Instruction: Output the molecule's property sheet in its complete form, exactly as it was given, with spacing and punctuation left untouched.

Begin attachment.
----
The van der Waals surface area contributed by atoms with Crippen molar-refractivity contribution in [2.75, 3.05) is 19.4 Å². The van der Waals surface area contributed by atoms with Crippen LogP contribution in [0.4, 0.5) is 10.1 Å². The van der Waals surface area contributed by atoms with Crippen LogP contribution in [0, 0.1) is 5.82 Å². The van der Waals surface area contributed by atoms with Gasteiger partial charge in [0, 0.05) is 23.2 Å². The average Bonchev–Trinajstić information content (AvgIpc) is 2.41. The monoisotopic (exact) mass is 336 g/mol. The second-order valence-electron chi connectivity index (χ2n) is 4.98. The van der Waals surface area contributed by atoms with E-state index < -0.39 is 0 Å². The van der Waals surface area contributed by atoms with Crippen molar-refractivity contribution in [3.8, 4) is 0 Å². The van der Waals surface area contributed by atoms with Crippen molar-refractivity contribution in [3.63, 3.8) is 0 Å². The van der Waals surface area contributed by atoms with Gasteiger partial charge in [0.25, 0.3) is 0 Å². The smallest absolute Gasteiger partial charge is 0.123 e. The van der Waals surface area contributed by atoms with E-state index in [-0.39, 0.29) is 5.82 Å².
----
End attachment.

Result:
The van der Waals surface area contributed by atoms with Crippen molar-refractivity contribution in [2.75, 3.05) is 19.4 Å². The van der Waals surface area contributed by atoms with Crippen LogP contribution in [0.4, 0.5) is 10.1 Å². The van der Waals surface area contributed by atoms with Crippen LogP contribution in [0, 0.1) is 5.82 Å². The van der Waals surface area contributed by atoms with Gasteiger partial charge in [0, 0.05) is 23.2 Å². The average Bonchev–Trinajstić information content (AvgIpc) is 2.41. The monoisotopic (exact) mass is 336 g/mol. The second-order valence-electron chi connectivity index (χ2n) is 4.98. The van der Waals surface area contributed by atoms with E-state index < -0.39 is 0 Å². The van der Waals surface area contributed by atoms with Crippen molar-refractivity contribution in [3.8, 4) is 0 Å². The van der Waals surface area contributed by atoms with Crippen molar-refractivity contribution in [3.63, 3.8) is 0 Å². The van der Waals surface area contributed by atoms with Gasteiger partial charge in [0.25, 0.3) is 0 Å². The smallest absolute Gasteiger partial charge is 0.123 e. The van der Waals surface area contributed by atoms with E-state index in [-0.39, 0.29) is 5.82 Å².